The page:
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  • Business - Companies
  • Updated: June 04, 2024

Dangote Refinery faces hurdle as International Oil Companies reluctant to sell crude

Dangote Refinery faces hurdle as International Oil Companies

Nigeria's newly built Dangote refinery, boasting a massive 650,000 barrel per day capacity, is facing a critical challenge according to Aliko Dangote, chairman of the Dangote Group. In a recent interview with CNN, Dangote alleged that international oil companies (IOCs) operating in Nigeria are hesitant to sell crude oil to the domestic refinery.

"The NNPC is doing its best, but some of the IOCs, they are struggling to give us crude, everybody is used to exporting and nobody wants to stop exporting,” he stated.

The business mogul said Africa was not growing because it sells raw materials to the Western world and buys same as finished goods.

“Africa is not going the way it should because we export raw materials and import finished goods. It doesn’t matter what it is, even if it is gold or whatever, raw material is always priced at a ridiculous amount compared to finished goods,” Dangote said.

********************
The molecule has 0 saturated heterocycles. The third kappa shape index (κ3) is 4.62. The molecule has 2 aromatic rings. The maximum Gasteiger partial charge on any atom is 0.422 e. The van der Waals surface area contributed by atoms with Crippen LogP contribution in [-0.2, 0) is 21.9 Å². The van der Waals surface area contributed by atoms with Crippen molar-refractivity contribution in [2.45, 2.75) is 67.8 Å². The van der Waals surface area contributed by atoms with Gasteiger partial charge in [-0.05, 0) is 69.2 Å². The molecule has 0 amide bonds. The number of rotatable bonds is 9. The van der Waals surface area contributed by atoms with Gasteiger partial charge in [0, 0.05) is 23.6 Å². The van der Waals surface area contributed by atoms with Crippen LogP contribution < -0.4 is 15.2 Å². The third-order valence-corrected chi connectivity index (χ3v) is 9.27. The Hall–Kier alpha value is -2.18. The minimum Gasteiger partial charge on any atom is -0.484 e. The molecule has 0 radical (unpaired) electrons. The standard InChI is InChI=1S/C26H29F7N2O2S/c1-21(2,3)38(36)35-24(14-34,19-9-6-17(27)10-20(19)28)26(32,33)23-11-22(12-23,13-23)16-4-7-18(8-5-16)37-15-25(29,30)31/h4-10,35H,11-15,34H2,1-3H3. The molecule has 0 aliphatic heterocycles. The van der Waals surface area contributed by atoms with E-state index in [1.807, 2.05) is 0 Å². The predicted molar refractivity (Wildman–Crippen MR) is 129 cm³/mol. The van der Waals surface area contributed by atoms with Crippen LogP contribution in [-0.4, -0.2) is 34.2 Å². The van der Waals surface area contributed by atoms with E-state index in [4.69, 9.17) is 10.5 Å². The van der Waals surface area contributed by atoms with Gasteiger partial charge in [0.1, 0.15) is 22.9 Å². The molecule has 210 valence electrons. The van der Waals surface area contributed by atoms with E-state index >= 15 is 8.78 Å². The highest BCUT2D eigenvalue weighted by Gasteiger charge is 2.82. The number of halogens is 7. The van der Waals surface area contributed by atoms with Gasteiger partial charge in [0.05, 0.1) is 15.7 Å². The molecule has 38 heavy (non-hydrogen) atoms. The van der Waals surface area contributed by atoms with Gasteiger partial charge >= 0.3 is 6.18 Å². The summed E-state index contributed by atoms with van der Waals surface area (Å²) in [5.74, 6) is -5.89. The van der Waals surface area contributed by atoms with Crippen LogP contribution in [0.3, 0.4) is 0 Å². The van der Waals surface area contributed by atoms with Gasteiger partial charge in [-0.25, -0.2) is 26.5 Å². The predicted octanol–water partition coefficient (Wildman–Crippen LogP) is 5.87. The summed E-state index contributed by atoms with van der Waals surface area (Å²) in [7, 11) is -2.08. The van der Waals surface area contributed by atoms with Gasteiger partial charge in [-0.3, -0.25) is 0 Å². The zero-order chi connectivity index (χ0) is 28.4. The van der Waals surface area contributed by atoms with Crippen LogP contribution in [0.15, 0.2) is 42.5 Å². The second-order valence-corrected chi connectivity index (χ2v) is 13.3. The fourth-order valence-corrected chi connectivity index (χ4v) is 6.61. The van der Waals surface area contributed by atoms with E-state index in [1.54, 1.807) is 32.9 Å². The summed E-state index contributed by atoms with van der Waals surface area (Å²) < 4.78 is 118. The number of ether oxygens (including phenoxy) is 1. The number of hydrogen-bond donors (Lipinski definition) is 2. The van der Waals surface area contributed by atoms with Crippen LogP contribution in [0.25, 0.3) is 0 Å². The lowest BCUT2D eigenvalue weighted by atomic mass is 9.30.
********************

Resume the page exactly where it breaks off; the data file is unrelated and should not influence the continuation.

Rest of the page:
This reported reluctance from IOCs throws a spotlight on Nigeria's current oil industry dynamics. Dangote suggests that these companies prioritize exporting crude for foreign exchange, potentially hindering the domestic refining industry's growth. This aligns with Nigeria's historical dependence on crude exports, which Dangote argues has stifled Africa's economic development. He emphasizes the need to move away from exporting raw materials and focus on value addition through domestic refining.

The Nigerian National Petroleum Company (NNPC) has reportedly stepped in to address the feedstock issue for the Dangote refinery. However, Dangote's comments raise questions about the long-term viability of relying solely on NNPC to supply crude.

This situation could have significant implications for Nigeria's oil sector. If IOCs remain unwilling to sell crude domestically, it could dampen the potential of the Dangote refinery and hinder the country's ambitions for self-sufficiency in refined petroleum products.

Whether Dangote and the NNPC can convince IOCs to prioritize domestic crude sales or alternative solutions emerge will be key factors determining the success of Nigeria's domestic refining efforts.

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